What follows is a sometimes off balance mix of comedy and drama. On the comedy side, we meet the slightly odd neighbor, Dave (Fred Armisen) who helps them out as the drummer in this little therapy session turned into a band. I truly love Fred Arisen's dry style and it worked here really well. Although I have to remind myself every time that I am not watching a sketch from Portlandia. Anne works as an uber driver while nursing a side career as a writer; so there is some successful observational humor with her passengers. For example we have in the credits "uber obnoxious"", "uber annoying" and "uber quiet". My favorite is Uber Obnoxious played by Colin Hanks. The music provides a bulk of the humor. Adam Pally and Zoe Lister-Jones play off of each other really well and make these scenes look as if they must have been quite a bit of fun to film. The songs themselves, while not a soundtrack I would buy, are relatable to anyone who has ever been in a relationship.

We do find out about the personal tragedy that took Anne and Ben's marriage off the rails. Essentially she is grieving and he is deflecting or as he says "managing his emotions in an appropriate way" (don't ever say those words to your significant other who is in tears, by the way). The layers are peeled away and the lighter tone is traded for short spurts of raw, emotional scenes followed by more music numbers. However this time it less about fighting and more about communicating.

Final thoughts? I wan't too familiar with either Adam Pally or Zoe Lister-Jones but will keep the names in my mind because they are fantastic and would be happy to watch either in future projects. If you're like me and ok with fast moving, dry humor served up with a little angst, then give Band Aid a try.

Saturday, November 11, 2017

Patti Cake$ - A Little Indie That Could


Meet Patti Cake$ aka Killa P but ultimately aka Patricia Dombrowski (Danielle Macdonald). She's an unlikely rap star in the making, living her young life in a forlorn New Jersey town that if you want to stereotype seems to be the place where the bodies are buried. Patti is first introduced during an elaborate dream sequence where her rap idol O-Z (Sahr Ngaujah) is descending from the heavens to bestow his blessing on her. Reality interrupts and you see Patti's real life which ticks off some pretty bad boxes on the dismal life checklist - early morning collection calls, her mom in bed with the latest looser and finally a sick nana in the living room watching reality TV. How Patti reacts to this tells you a lot about what is to come - she looks at herself in the mirror and says "..you're gorgeous, ya boss bitch".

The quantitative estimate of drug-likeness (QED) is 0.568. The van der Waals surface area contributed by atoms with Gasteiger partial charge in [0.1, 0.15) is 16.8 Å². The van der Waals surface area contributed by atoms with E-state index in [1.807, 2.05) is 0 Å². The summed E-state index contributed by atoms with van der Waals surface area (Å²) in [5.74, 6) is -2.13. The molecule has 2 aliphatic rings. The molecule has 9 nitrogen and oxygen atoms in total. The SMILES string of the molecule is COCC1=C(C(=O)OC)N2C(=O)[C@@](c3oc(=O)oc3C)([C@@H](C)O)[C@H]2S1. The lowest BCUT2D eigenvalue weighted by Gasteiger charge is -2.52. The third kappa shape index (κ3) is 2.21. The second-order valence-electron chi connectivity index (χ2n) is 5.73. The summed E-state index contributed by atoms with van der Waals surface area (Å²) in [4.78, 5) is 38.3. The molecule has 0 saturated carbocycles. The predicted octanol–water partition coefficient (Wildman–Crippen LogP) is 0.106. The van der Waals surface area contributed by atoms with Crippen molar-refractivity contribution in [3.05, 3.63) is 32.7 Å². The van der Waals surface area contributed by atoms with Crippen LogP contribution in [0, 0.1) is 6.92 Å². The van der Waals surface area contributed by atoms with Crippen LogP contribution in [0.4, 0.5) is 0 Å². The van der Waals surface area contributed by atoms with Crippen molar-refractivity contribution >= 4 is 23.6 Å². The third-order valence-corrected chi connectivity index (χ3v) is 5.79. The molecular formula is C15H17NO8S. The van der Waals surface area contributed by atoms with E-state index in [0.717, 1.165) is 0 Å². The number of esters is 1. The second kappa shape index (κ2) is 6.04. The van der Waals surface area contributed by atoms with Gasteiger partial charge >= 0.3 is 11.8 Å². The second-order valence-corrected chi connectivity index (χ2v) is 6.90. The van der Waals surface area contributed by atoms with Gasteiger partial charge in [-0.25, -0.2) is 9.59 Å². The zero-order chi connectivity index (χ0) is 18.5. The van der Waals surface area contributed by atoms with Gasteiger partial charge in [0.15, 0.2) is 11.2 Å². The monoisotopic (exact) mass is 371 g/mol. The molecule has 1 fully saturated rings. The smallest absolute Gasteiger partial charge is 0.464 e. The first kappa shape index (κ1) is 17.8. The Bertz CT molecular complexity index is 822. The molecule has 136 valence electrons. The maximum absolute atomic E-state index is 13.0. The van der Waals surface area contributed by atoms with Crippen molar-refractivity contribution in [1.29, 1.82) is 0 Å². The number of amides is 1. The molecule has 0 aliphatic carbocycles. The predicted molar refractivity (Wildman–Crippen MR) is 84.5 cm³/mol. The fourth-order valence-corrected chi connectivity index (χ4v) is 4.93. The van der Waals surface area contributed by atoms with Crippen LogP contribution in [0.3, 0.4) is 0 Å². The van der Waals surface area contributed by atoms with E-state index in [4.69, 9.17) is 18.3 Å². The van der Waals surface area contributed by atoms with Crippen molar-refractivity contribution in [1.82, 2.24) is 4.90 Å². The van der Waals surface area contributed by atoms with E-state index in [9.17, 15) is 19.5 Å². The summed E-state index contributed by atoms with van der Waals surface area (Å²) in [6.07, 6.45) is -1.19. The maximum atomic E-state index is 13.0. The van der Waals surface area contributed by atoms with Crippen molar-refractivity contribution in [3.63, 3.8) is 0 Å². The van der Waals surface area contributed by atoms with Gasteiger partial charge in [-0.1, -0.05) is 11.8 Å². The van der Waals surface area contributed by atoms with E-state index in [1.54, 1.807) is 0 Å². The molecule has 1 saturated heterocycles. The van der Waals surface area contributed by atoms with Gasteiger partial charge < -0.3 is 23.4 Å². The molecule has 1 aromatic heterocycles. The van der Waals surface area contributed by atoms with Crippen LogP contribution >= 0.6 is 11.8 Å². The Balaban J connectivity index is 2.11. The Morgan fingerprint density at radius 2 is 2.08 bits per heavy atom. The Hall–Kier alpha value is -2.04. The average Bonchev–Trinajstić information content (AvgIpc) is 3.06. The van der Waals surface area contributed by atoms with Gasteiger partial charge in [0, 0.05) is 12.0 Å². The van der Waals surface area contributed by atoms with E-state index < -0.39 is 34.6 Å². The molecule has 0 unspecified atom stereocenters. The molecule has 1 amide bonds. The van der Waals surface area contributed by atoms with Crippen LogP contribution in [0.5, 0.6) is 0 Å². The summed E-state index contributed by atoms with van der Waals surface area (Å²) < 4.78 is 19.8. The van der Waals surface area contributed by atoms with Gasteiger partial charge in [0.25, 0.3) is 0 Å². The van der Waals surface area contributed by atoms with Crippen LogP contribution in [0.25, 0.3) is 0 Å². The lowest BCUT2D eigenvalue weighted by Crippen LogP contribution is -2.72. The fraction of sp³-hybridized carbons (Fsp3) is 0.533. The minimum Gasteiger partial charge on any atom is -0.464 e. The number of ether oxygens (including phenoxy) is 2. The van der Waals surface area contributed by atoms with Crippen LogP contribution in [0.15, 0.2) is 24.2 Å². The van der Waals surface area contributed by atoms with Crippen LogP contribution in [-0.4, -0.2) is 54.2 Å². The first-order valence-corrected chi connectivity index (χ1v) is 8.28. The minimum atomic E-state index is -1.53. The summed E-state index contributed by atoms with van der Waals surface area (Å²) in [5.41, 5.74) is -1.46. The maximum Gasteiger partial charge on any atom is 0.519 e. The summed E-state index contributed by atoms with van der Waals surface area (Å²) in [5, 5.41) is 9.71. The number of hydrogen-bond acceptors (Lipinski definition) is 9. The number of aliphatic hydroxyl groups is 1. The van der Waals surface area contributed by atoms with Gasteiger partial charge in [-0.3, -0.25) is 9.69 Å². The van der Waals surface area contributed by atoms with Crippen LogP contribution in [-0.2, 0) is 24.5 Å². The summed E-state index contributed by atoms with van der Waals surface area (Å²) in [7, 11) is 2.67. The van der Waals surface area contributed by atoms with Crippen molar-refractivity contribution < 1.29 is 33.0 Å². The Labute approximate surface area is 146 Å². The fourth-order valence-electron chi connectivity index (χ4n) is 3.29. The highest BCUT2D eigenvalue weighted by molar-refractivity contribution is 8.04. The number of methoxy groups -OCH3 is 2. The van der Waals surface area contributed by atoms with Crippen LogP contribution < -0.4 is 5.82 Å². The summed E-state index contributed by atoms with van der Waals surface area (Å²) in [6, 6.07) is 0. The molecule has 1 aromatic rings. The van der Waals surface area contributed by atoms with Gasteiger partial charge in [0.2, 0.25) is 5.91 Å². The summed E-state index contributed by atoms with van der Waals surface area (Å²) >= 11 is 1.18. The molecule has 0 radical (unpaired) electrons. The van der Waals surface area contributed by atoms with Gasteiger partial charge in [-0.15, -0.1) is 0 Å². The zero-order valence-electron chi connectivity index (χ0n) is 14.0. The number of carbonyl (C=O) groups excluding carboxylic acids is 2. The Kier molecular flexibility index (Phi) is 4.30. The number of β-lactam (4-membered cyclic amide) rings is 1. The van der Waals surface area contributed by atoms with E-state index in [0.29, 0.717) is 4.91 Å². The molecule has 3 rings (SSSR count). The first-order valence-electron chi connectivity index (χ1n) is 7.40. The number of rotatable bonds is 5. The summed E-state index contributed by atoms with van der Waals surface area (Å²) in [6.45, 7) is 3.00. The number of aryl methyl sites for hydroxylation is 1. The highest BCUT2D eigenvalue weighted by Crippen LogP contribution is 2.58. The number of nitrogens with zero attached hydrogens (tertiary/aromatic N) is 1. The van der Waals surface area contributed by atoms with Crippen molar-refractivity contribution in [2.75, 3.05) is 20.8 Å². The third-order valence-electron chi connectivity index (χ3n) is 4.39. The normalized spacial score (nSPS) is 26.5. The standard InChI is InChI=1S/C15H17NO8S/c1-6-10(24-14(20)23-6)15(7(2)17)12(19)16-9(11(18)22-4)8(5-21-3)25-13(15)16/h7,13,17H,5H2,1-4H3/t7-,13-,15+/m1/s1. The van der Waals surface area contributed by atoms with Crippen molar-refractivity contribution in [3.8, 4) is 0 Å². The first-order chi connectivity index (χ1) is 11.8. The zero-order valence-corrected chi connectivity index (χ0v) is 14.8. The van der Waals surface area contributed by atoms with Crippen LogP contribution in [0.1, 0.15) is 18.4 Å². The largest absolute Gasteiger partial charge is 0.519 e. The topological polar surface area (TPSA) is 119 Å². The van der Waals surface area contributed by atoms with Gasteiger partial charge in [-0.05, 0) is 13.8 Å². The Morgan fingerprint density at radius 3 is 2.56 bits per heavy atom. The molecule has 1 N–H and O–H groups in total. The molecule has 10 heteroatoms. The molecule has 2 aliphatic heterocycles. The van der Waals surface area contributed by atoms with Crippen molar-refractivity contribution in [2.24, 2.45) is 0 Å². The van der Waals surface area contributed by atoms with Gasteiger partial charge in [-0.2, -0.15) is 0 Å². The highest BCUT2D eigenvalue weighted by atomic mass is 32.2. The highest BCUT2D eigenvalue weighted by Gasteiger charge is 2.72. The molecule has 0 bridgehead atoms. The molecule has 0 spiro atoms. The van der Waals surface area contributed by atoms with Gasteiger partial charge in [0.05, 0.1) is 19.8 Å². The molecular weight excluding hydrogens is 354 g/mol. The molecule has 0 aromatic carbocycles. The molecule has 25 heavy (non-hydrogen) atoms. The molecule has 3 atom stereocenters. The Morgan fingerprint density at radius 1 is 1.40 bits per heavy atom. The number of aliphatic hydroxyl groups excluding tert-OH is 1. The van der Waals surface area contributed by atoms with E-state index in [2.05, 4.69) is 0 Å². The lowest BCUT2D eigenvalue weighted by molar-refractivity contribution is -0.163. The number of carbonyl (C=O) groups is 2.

There is an urge to compare this story to 8 Mile, Hustle & Flow or maybe even something like Billy Elliot (Not a stretch. Watch and then think about it) but I decided to see Patti Cake$ as a coming of age super-hero story. Patti may have a rough home life and spend a lot of her other time working in New Jersey's most depressing Kareoke bar but when Killa P comes out she is a transformed and her super power is a voice. A voice that when unleashed via rap empowers her to plow through obstacles whether it be the lame fat jokes hurled at her or the hardened but ultimately fragile machismo of "the boys" threatened by her presence in their world. Every hero needs a sidekick and Patti gets three. First is her best friend and fellow rapper Jheri (Siddhartha Dhananjay) aka the do-rag Da Vinci. He is delightful and charming to watch as a pharmacist by day and a lyrical lover of the ladies at night. Second Patti and Jheri meet Bastard (Mamoudou Athie) a death metal/rap combo musician who brings a energetic rock vibe to Patti's rhymes. Third even her nana gets involved to lend some fish out of water humor.

The hits that knock Patti down on her quest for recognition come hard and fast in the mid part of the movie. Some are shockingly real to the point of violence and other more psychological such as being labeled a white "culture vulture". Ultimately though Patti and her gang get a chance to prove themselves in a very public venue. Endings are difficult. Make them vague and people are unhappy, make them too neat and, guess what, people are unhappy. I think the ending here leans a bit too far toward the latter but it's a pardonable sin when everything else is done so well. Director Geremy Jasper, who I am unfamiliar with, has a lot of credits for music videos; so he does a great job making all the musical and fantasy sequences engaging and energetic. My highest praise for the acting goes to Macdonald and Dhananjay because they shine especially the scenes where they playfully bouncing their rhymes off each other. So give this indie a chance and you will find some laughter and joy.

Tuesday, November 7, 2017

Thor : Ragnarok Review - The Gods Must Be Laughing